First virtual class on the Eucharist by Dr. Brett Salkeld (6 Part Series)
The Eucharist is, like so many aspects of our faith, a great mystery. But to call something a mystery in the theological sense is not to say that we cannot understand anything about it. Instead, it is to say that we can never learn everything about it. A theological mystery is not unintelligible; it is infinitely intelligible. In other words, even though we can never fully comprehend it, can never just put it in a box and move on, we can always learn more about a theological mystery.
In our course together we will look at the multifaceted mystery of the Eucharist through several lenses. We’ll use Bishop Barron’s wonderful little book, titled simply Eucharist, as well as some of my own writings to look at themes like meal, sacrifice, real presence, transubstantiation, Christian Unity, and liturgy. Here’s a little sampler.
- The Eucharist is a meal, but a unique kind of meal. The Eucharist is a sacrifice, but a unique kind of sacrifice. And meal and sacrifice, far from being opposing ideas, inform one another. It is the essence of every meal that something dies so that others might live.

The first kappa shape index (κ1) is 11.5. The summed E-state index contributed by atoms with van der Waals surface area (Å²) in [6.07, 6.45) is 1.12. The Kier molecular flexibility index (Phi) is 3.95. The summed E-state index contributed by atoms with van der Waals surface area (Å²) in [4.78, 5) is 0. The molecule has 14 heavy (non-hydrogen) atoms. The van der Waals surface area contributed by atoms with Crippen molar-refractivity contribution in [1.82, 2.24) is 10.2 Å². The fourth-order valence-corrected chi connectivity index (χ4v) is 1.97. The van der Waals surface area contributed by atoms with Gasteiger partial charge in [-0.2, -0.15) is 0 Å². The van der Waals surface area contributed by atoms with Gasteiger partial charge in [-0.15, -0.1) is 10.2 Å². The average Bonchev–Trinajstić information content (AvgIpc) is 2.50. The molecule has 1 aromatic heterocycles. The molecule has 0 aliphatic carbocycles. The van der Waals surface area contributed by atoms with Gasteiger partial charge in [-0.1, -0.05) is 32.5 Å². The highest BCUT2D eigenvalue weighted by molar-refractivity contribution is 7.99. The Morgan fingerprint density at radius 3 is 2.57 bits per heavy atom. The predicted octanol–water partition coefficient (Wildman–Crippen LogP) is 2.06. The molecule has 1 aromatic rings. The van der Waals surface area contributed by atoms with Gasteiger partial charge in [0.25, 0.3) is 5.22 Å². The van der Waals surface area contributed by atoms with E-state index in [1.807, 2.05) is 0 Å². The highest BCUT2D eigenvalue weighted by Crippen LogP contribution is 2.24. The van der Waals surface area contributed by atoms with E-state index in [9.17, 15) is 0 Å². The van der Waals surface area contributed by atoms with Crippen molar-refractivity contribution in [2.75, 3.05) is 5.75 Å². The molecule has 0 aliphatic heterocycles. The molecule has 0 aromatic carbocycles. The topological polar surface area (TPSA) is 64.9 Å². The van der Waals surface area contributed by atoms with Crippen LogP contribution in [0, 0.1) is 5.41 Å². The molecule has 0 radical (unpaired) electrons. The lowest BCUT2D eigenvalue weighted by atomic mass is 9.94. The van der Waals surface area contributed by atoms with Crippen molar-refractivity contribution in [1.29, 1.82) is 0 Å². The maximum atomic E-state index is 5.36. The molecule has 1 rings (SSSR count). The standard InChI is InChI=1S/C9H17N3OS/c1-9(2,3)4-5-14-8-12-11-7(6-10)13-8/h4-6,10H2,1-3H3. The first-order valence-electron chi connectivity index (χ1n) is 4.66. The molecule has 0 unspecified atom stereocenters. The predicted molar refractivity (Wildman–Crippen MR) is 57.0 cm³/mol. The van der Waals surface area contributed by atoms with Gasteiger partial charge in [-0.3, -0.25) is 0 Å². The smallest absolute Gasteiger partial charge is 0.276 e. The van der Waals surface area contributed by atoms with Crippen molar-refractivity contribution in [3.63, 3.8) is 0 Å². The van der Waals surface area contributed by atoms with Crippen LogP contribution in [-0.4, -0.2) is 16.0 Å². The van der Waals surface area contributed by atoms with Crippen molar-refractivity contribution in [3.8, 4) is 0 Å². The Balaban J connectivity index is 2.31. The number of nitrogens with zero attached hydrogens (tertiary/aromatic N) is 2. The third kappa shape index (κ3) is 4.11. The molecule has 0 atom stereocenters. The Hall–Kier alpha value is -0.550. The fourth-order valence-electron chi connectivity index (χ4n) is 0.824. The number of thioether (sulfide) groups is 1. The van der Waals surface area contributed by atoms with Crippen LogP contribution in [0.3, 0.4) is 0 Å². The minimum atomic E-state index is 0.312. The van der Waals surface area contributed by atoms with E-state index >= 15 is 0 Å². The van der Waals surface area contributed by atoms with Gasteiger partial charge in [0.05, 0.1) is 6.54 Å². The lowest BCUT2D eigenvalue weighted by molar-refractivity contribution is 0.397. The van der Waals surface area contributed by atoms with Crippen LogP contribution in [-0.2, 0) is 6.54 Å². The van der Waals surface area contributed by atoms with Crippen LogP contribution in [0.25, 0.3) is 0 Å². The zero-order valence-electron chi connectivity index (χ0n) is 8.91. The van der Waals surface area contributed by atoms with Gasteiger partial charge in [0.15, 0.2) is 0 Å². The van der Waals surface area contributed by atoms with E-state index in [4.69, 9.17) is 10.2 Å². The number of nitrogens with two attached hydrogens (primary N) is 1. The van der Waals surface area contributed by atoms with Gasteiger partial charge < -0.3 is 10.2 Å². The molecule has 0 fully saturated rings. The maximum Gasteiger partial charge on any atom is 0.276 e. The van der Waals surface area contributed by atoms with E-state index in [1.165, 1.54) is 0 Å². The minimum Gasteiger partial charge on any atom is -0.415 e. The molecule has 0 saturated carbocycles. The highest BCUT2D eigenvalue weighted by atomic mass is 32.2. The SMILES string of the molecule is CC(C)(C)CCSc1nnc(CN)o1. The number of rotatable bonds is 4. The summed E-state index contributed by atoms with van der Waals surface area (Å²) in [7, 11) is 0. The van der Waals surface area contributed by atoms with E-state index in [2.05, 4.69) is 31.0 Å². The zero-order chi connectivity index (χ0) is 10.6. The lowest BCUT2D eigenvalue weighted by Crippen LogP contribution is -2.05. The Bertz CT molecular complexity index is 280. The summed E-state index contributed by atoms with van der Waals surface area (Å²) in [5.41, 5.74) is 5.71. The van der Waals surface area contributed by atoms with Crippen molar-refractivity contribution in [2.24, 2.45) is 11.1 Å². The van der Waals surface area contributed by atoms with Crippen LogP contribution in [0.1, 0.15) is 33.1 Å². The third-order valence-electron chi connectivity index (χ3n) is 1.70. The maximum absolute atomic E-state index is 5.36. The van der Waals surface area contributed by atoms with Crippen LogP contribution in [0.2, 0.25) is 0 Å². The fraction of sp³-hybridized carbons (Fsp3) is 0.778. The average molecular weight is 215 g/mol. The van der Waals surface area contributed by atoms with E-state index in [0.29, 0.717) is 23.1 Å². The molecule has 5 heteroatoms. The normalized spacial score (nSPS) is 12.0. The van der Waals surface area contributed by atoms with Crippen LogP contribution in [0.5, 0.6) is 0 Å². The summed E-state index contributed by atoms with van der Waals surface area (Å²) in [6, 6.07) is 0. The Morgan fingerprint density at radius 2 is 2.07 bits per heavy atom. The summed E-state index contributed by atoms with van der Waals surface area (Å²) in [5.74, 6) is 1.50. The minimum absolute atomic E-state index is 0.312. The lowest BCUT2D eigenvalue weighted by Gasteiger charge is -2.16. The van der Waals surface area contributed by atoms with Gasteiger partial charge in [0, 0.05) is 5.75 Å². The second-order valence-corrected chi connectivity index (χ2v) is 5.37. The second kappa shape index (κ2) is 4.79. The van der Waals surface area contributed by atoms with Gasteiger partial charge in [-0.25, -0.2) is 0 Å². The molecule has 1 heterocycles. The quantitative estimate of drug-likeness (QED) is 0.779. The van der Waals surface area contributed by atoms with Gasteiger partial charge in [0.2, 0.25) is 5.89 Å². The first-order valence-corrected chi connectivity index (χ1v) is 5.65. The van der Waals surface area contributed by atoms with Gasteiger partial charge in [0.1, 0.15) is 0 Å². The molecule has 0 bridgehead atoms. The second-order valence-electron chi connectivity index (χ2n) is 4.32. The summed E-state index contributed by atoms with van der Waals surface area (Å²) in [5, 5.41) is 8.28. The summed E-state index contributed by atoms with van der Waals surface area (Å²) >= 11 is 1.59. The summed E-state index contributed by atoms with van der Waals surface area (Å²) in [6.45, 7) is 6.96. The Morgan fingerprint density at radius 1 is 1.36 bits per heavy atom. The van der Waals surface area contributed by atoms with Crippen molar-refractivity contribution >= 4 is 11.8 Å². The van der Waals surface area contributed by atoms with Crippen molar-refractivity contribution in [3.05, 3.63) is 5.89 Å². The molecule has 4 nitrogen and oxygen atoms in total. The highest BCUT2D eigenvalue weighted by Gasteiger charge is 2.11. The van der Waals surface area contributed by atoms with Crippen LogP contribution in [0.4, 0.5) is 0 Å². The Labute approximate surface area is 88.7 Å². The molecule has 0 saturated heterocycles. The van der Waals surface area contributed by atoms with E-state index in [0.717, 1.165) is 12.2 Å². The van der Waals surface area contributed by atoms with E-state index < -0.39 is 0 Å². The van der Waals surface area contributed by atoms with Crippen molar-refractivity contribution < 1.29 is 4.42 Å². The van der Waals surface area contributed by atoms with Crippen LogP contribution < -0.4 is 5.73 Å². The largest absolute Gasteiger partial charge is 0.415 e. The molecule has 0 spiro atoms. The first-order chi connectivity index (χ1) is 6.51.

- In the Eucharist Christ is really present, but not in a way that our contemporary categories – materialist, on the one hand, or purely subjective, on the other – can make much sense of. What does the Church mean by calling Christ’s Eucharistic presence “real”? And how does that shape how we understand reality more generally?
- Catholics believe in transubstantiation. What exactly does this mean? And what doesn’t it mean? Is transubstantiation compatible with the ways in which other Christians think about Christ’s Eucharistic presence? Is agreement about the Eucharist possible for Catholics and other Christians?
- Humans are formed by practices. How does our celebration of the Eucharist form and inform us? Can we learn to recognize how other cultural practices – cultural liturgies, even – seek to form and inform us? In what ways does our liturgy, the Mass, counter that formation?
These are some of the questions that will guide our discussion, but please bring your own questions as well. I love Q & A and will leave time for it at the end of each session. If you want to learn more about this central mystery of our Catholic faith, register today and invite a friend.